And let us not forget, US intervention in Libya comes second nature to us. Who among us can forget the immortal lyrics of the US Marines: "from the Halls of Montezuma, to the shores of Tripoli, we will fight our country's battles, on air, on land and sea"? (Good military reference, except for the "on land" part, which is not on message. Also, the Thomas Jefferson-led US invasion of Libya of 1802 didn't end so well, so maybe deep six this reference.)
I am pleased to see that my position on Libya is the same as Newt Gingrich's. Of course, you might be inclined to ask, "which of his positions, the one favoring, or the one opposed to, intervention"? To which I say, he is a man after my own heart, since I was rather ambivalent myself a few weeks ago. What is important is not to rush to judgment, or a decision, but rather to build a coalition, which we've done a rather good job of, if I do say so myself (and since no one else seems to be saying it). Sure, it's true that had we waited another 24 hours, Gaddafi would have overrun Benghazi and the rest of eastern Libya, but our firepower arrived just in the nick of time, just like the cavalry in those great US westerns starring John Wayne and Ronald Reagan (have to get Reagan in this somewhere, even though cavalry is troops again).
So, my fellow Americans (on second thought, worth the risk to say this, or else half of America will still think I'm Kenyan), let me say that as I stand here tonight, the tide has been turned, we have already handed over the lion's share of enforcing the no-fly zone to the French and NATO (de Gaulle must be turning over in his grave on that one), we have not lost a single US service person to date (but don't, don't under ANY circumstances say "Mission Accomplished" if it works out, don't even think about it). The rebels have retaken Ajdabiya and Brega and are on their way to Ras Lanuf (places which you've never heard of, can't spell and couldn't find on a map if your lives depended on it, but still, a win's a win). For those of you worrying about the costs, in the hundreds of millions of Dollars, I can assure you we will continue our ongoing discussions with the Republicans to find mutually acceptable cuts elsewhere in the budget to pay for this (fat chance, in reality it should get lost in the rounding of a $1.6 trillion deficit this year, and besides, the Chinese are financing it by buying our bonds--how ironic!). And for those of you who would like to know what our exit strategy is, let me remind you, that depends upon what the definition of "exit" is (would prefer a more uplifting Clinton reference). Or rather, I would say, there is nothing to exit, since we haven't "entered" this conflict, we have remained 10,000 feet above it and have turned over the lion's share to NATO lickety-split. (Wish health care were so easy.)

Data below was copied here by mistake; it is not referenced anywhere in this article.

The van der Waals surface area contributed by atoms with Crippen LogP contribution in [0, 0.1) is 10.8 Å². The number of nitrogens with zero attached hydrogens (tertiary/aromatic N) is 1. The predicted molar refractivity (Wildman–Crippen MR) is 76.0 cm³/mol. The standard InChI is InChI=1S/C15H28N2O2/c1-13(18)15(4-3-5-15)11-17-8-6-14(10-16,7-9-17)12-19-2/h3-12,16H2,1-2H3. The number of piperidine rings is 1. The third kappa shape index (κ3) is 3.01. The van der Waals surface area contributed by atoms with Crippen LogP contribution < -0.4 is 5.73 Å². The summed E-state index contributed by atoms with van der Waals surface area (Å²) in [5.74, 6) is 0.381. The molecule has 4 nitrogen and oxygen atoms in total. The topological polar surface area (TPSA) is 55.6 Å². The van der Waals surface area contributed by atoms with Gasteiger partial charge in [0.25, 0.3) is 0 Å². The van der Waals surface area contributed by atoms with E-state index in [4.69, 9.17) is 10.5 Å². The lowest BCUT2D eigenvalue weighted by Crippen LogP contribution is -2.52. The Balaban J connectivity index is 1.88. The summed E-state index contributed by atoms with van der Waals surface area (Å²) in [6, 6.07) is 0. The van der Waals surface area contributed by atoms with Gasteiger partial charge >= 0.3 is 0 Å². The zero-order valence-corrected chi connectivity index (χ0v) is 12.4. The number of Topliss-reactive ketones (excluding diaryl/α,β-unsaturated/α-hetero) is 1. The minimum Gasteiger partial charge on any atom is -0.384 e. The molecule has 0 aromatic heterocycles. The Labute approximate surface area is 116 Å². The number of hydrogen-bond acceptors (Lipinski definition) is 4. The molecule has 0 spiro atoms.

In closing, let me just emphasize--jobs, jobs, jobs. That has nothing to do with Libya, of course, but I have vowed to keep a laser-light focus on the economy, given our disastrous showing in the last election. And for my detractors on the Right as well as on the Left, I simply have this to say about your criticisms of my deliberative approach to the Libyan crisis: (up your nose with a rubber hose, that's what I want to say!! Get a life!) while you are criticizing, we are opening the way for an unprecedented promotion of democracy and the virtues of freedom and liberty in the Mideast. As Abraham Lincoln once said, "the world may little note nor long remember what I say here (Amen). But it will long remember what we did there." (OK, end on Lincoln, better than Bush Jr--now, where is my REAL speech? Guys? GUYS?)
Good night, and God Bless America.